Culture Secretary Oliver Dowden told Sky News he was “quite skeptical” of the plan – proposed by Liverpool owners Fenway Sports Group (FSG) and backed by Manchester United – as he tried to make “backroom deals”.
He warned that he should “examine the underlying governance of football” if the controversial candidacy – under the banner of Project overview – went ahead.
It includes proposals to expel two teams from the Premier League, remove the League Cup and the community shield and abolish the principle of one club, one vote.
The plan may prove attractive to English Football League (EFL) teams – those in the Championship, League One and League Two – as they would get 25% of all Premier League and League income. ‘EFL, with a £ 250million advance made available early to help. during the coronavirus pandemic.
Rick Parry, EFL chairman and former Liverpool chief executive, has already praised the plan, which was revealed on Sunday.
“It would produce long term sustainability for all of our clubs,” he said.
“It would narrow the gap between the league and the Premier League.
“It would abolish parachute payments, which would create a major imbalance within the championship. In addition, there is a short term immediate relief package. ”
Talks are said to be underway between the remaining ‘big six’ Premier League clubs – Manchester City, Tottenham, Arsenal and Chelsea – to try to convince them.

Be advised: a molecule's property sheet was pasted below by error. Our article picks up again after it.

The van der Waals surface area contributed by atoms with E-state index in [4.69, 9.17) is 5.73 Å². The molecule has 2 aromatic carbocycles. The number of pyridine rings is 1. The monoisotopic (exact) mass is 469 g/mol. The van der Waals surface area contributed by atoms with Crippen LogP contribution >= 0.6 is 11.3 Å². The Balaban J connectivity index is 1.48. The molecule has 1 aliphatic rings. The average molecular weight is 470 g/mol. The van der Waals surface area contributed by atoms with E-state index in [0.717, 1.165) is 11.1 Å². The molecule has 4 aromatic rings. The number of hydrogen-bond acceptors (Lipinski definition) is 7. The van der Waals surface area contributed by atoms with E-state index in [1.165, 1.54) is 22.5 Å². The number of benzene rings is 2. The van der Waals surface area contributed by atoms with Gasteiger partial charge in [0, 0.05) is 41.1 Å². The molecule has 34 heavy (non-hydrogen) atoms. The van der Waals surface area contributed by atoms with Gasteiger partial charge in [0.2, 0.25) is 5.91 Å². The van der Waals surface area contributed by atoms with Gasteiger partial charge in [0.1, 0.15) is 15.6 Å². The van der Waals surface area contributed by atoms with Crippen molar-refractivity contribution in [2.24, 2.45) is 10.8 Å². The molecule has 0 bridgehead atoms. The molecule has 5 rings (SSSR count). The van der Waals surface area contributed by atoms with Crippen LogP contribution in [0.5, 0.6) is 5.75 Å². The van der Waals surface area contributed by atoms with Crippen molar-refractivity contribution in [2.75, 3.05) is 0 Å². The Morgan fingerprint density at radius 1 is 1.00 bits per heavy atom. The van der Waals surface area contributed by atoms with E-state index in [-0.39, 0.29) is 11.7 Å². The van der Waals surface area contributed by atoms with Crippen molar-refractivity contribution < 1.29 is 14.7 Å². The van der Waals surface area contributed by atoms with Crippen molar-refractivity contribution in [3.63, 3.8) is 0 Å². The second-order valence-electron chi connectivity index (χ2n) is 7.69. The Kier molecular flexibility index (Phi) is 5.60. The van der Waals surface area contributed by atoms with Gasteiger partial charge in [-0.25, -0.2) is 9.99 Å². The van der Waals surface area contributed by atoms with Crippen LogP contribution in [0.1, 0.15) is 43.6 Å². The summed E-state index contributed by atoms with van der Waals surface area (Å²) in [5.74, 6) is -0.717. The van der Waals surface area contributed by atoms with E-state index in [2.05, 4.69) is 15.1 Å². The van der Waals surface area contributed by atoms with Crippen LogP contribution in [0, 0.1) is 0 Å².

But in the Kay Burley program, Mr Dowden, whose government record includes sports, was asked whether the plan would protect small clubs or simply be a takeover by the bigger ones.
“I’m afraid it’s the latter and I’m quite skeptical about it,” he said.
“There is a lot of money in the Premier League. Just look at the last transfer window, over £ 1billion – I think that’s more than the next four biggest leagues in Europe put together – was spent in that window.
“There is money in sport. They should come together to fix the problem.
“I’m afraid that if we continue to have these backstage deals and all these other things, we will have to look at the underlying governance of football. “
Mr Dowden said the Tories had promised a fan-led review of football governance and that “the events I have seen in recent weeks have made this even more urgent”.
He added: “I’m sure a lot of fans who watch this show will be concerned about some things that are going on and wonder why can’t this sport pull itself together” – should I say at Premier League level and of the EFL. – in order to help themselves. ”
And the Premier League was negative as well, saying several parts of the plan “could have a bad impact on the whole game”.
He said in a statement on Sunday: “The Premier League has worked in good faith with its clubs and the EFL to seek a resolution to the requirement to COVID-19[feminine[feminine rescue funding. This work will continue. “